The maccaronis reintroduced the flowing cravat in the 1770s, and the manner of a man's knotting became indicative of his taste and style, to the extent that after the Battle of Waterloo (1815) the cravat, itself, was referred to as a "tie".

References

  1. ^ Academia Cravatica
  2. ^ Academia Cravatica Website
  3. ^ Coffignon, A. (1888). Paris vivant. Les coulisses de la mode p.104. La librairie illustrée, Paris
  4. ^ Cravat, die Krawatte

External links


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Look at other dictionaries:

  • Cravat — Cra*vat (kr? v?t ), n. [F. cravate, fr. Cravate a Croat, an inhabitant of Croatia, one of a body of Austrian troops, from whom, in 1636, this article of dress was adopted in France.] A neckcloth; a piece of silk, fine muslin, or other cloth, worn …   The Collaborative International Dictionary of English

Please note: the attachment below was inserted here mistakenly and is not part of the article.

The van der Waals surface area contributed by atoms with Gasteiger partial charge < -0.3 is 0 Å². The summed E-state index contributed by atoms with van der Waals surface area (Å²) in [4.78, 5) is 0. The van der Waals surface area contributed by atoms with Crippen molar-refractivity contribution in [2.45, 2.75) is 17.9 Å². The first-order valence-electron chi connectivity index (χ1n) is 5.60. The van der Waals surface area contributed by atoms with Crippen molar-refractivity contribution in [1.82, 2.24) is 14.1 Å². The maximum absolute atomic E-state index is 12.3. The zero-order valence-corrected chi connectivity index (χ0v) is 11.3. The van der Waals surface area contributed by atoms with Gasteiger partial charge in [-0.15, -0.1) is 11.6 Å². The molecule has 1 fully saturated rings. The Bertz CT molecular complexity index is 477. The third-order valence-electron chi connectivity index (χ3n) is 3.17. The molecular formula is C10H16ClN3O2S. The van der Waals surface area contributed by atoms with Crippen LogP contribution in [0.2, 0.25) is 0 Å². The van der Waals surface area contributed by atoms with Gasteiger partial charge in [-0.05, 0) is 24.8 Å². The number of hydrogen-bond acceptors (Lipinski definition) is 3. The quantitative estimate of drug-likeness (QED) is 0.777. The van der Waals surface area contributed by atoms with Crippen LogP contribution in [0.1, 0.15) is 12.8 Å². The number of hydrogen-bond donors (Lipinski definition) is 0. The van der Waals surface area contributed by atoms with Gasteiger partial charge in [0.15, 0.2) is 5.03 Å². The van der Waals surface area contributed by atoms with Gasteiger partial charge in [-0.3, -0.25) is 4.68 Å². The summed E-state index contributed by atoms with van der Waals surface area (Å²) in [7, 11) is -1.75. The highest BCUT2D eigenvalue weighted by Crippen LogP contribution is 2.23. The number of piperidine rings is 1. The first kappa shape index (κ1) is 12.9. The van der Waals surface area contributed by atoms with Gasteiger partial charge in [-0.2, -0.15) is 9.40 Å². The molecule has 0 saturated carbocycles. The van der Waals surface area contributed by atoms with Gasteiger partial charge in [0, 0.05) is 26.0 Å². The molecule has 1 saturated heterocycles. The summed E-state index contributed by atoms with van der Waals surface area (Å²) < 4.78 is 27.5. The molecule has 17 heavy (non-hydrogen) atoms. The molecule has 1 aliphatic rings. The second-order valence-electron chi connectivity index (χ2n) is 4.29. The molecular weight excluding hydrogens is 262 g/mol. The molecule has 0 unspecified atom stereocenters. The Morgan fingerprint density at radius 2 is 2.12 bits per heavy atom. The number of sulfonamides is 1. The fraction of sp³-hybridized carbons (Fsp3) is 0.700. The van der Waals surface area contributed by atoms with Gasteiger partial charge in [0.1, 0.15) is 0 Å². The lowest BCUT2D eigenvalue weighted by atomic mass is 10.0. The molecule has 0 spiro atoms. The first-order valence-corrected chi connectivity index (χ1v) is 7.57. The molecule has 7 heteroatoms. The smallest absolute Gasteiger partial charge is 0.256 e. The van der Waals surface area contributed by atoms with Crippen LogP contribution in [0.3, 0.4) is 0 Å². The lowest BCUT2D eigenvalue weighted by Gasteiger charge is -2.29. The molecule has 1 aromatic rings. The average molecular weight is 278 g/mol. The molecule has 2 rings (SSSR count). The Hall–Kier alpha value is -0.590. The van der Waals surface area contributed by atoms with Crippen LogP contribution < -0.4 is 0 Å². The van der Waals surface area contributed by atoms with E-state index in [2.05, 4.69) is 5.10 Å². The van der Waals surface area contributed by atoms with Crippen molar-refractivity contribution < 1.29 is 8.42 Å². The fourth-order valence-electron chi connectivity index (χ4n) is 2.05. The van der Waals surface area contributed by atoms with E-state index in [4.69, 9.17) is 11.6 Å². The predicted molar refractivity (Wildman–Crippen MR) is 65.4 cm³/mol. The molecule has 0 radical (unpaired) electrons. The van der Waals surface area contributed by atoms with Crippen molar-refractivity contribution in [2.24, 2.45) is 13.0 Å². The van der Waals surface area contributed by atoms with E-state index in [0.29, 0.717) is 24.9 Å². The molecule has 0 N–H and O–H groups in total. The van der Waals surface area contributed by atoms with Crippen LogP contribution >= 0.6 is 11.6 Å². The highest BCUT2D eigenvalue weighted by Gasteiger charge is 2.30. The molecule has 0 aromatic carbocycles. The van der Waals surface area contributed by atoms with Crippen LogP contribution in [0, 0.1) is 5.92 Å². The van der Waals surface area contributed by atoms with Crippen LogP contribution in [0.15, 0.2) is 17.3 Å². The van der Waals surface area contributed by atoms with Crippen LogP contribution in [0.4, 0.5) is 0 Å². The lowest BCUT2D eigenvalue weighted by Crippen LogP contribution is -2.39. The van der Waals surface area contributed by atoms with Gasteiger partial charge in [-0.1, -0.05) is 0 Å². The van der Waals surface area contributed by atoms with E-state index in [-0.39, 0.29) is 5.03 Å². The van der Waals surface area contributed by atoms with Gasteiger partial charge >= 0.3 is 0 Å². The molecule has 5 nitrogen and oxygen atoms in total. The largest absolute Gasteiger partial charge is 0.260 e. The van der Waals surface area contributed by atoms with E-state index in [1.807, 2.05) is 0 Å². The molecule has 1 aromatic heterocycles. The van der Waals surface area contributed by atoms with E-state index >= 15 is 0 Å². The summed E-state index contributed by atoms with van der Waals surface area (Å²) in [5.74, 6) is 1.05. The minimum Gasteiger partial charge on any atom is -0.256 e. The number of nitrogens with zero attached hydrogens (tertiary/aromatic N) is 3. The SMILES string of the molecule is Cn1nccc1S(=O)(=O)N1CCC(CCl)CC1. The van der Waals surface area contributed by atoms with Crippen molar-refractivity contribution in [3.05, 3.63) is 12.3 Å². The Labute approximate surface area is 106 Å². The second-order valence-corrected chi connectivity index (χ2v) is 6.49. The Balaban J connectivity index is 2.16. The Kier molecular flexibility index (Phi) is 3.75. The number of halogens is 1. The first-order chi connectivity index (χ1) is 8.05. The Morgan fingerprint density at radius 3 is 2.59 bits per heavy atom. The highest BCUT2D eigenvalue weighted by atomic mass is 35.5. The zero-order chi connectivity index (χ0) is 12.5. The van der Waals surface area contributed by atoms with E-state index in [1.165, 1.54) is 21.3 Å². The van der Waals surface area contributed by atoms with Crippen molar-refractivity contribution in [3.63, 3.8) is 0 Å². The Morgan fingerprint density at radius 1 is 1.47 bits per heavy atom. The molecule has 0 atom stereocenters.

• cravat — 1650s, from Fr. cravate (17c.), from Cravate Croatian, from Ger. Krabate, from Serbo Cr. Hrvat a Croat (see CROAT (Cf. Croat)). Cravats came into fashion 1650s in imitation of linen scarves worn by Croatian mercenaries in the French army in the… …   Etymology dictionary

  • cravat — ► NOUN ▪ a strip of fabric worn by men round the neck and tucked inside an open necked shirt. ORIGIN French cravate, from Cravate Croat , because of the scarves worn by Croatian mercenaries in 17th century France …   English terms dictionary

  • cravat — [krə vat′] n. [Fr cravate < Cravate, Croat, Croatian < Ger Krawat, dial. form of Kroat < Croatian Hrvat: so applied in Fr in reference to scarves worn by Croatian soldiers] 1. a neckerchief or scarf 2. a necktie …   English World dictionary